Once the larger set of raw tag reads is distilled to a prescribed tag read event, the software can then look for a corresponding record in a database where the tag’s EPC or TID has previously been recorded and associated. At this point, the software can append the business data record to the raw RFID tag for further processing.”

Level 3: Adding Meaning to Data

This level of data intelligence is about adding meaning to a read at a specific location. One example of this from the application above is to tell the software that if a pallet is read at a dock door, that means that the order is getting ready to ship. Adding this level of meaning or intelligence provides insight into a specific company’s processes and basically adds a label or status to a location read.

Some examples include:

  • Retail Inventory Management – A tag read in a certain location could mean the item is in inventory and available for purchase.
  • Attendee Tracking – A tag read could mean an attendee visited Company X’s Booth.
  • Clothing Rental Service – A tag read could mean a specific dress or handbag is back in inventory or on its way to be laundered.

In some applications, both reading a tag in a specific location AND not reading a tag in a specific location could be important data points. This is especially the case in applications like RFID retail inventory management. If specific RFID tags are not read, it indicates that the item is no longer in stock, which is equally as important as knowing the item is in stock.

Adding this type of meaning is always done in your RFID application’s software. Geoffrey tells us a little about how the software can use these data labels, or statuses, to provide a company meaningful information.

“Applying a status or location to a business data record based on an RFID tag read is an example of an automation, or logic that is used to automatically update attributes of a data record. Automations can be very helpful, especially since company reports are often based on status or location metrics. For example, knowing how many items are in inventory versus how many have been consumed for assembly is based on record statuses while knowing how many items are in the stockroom versus how many items are on the showroom floor is based on record locations.”

Level 4: Identifying Trends & Patterns

Levels 4 and 5 are closely related, but it’s important to separate them because of the additional step in logic.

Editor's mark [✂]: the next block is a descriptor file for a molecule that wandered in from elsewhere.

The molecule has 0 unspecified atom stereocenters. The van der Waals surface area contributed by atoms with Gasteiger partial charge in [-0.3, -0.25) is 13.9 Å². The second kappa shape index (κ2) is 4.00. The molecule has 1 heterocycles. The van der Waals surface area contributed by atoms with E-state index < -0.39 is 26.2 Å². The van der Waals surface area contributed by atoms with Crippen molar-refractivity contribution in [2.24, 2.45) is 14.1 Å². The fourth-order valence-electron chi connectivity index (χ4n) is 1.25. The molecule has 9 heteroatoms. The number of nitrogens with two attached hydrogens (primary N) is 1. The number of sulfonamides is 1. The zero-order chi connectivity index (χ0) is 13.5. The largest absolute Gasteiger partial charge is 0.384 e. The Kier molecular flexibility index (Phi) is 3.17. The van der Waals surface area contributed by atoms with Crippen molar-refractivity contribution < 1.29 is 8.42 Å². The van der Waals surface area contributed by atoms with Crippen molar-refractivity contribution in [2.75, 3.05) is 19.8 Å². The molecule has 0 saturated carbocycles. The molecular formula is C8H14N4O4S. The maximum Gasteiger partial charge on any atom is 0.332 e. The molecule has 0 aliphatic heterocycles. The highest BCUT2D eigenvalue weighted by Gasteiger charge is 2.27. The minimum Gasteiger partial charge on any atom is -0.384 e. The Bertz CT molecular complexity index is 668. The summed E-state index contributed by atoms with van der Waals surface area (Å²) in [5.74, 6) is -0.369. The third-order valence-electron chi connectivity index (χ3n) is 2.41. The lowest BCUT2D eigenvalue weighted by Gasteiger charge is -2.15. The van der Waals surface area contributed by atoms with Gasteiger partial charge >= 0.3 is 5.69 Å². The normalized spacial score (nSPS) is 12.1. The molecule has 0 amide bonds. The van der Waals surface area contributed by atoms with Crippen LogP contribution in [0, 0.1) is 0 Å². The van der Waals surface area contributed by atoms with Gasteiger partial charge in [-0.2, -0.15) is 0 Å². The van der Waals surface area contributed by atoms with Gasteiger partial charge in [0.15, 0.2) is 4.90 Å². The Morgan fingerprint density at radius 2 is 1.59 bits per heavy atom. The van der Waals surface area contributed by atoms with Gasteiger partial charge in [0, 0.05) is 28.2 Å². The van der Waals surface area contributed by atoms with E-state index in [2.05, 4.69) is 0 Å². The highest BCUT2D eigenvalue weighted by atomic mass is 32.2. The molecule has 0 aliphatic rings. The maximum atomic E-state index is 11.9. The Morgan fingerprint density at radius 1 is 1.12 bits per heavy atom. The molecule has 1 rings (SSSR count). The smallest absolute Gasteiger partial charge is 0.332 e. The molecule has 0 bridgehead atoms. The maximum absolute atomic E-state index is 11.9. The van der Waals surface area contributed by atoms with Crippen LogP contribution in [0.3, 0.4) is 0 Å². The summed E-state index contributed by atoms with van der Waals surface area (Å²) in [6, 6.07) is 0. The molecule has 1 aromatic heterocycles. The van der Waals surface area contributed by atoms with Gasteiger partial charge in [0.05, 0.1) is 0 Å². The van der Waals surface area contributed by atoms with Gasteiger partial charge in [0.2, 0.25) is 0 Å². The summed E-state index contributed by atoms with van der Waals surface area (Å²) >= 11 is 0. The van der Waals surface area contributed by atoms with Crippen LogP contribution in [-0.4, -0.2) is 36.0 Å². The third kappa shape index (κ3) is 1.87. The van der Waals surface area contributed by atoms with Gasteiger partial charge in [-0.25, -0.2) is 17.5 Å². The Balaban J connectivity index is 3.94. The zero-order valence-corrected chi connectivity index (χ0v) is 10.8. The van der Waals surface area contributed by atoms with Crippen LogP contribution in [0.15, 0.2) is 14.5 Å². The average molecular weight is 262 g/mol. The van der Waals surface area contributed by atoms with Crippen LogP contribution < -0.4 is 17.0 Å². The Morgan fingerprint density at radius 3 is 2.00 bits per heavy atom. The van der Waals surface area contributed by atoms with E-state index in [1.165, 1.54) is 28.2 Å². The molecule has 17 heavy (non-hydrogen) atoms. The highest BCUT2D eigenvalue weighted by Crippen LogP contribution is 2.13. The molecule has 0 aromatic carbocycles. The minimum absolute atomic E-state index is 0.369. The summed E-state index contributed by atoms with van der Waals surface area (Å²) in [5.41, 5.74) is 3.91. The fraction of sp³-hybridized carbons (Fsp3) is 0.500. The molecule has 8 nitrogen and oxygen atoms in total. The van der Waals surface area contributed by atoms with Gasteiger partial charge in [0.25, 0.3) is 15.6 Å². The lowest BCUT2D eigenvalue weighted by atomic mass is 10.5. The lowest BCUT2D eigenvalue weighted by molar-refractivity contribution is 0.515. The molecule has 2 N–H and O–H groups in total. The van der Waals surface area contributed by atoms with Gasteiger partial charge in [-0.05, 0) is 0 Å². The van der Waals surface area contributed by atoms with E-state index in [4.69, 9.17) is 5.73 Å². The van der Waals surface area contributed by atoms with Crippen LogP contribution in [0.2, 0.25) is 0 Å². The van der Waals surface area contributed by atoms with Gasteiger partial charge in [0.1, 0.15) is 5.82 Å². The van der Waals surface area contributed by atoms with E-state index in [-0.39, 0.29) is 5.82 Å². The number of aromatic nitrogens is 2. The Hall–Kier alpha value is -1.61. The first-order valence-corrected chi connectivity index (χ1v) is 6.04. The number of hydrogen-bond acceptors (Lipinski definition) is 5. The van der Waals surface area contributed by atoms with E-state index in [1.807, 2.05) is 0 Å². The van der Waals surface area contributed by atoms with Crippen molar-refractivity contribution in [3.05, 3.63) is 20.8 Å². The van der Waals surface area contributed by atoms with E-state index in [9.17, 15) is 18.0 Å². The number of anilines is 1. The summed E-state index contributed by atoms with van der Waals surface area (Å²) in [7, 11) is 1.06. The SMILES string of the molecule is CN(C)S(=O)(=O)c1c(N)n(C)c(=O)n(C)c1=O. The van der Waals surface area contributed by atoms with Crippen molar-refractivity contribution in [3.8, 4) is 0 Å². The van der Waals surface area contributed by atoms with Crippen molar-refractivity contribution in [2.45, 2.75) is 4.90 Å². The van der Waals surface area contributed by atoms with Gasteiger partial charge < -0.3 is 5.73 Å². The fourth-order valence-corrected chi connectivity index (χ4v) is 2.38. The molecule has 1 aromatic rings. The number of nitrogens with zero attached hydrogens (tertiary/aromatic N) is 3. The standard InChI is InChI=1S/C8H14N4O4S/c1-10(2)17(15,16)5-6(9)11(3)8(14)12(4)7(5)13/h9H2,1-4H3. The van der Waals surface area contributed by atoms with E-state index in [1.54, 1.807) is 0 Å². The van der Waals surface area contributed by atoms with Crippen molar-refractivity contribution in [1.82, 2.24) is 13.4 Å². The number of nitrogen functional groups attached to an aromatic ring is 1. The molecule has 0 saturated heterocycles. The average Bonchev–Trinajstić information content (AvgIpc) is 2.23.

The next level of business intelligence is all about data science and logic. It’s about taking the now meaningful data and identifying trends and patterns about your products and/or customers. These patterns are based off product/customer history and the logic ‘automations’ are kept in a software’s backend.

The data can then be viewed as a trend report or analysis for business strategists or customer account managers. Some examples include:

  • Manufacturing Application: Company X orders on average every 60 days.
  • Retail Application: Product 04857: Stretchy High-Rise Leggings, 26” have been out-of-stock 10% more than last month.
  • Tool Inventory Management: Crescent Wrench #78 has left the trailer 90 times this month, 10 times more than any other tool.

These insights can be crucial for business intelligence – and provide data that allows companies to make actionable business decisions.

Level 5: Providing Actionable Data

Data intelligence at level 5 is easy to understand but difficult to implement because it relies on logic and data models in the company’s software. With a skilled software engineer or an integrated AI system, actionable data can be implemented in several different ways. Before discussing the implementation and resulting visualization, below are a few examples of actionable data.

  • Manufacturing Application: Company X’s orders have increased by 6% each month. Purchase more of product A, product B, and product C to anticipate and meet demand.
  • Retail Application: To avoid an out-of-stock, purchase 200 Stretchy High-Rise Leggings, 26” instead of the normal quantity (100).
  • Tool Inventory Management: Crescent Wrench #78 might need to be replaced next year due to wear.

Implementing actionable insights through AI, an in-house software development team, or a custom software solution is doable with company data and intimate product, application, company, or even environmental knowledge. Some RFID applications like retail, for instance, will have similar insights like inventory management level decisions, but each company will likely have different triggers like the specific inventory level at which to provide the insight. These triggers can be based on a company’s historical data or, with the implementation of AI, predicted future data.

"Because each company has different processes, measurements, and decision triggers from the next, Avancir was built to be easily customized and extended while still delivering on the value presented by leveraging RFID and similar technologies. It’s important to select software that does not restrict change and growth in an organization because changes will occur as the organization starts to operate more efficiently over time."


For more information on how RFID is used – contact us via phone, email, or our live chat feature! 

Added thanks to Geoffrey Rodgers from Avancir for giving us insight into the software angle of RFID's relationship with data intelligence.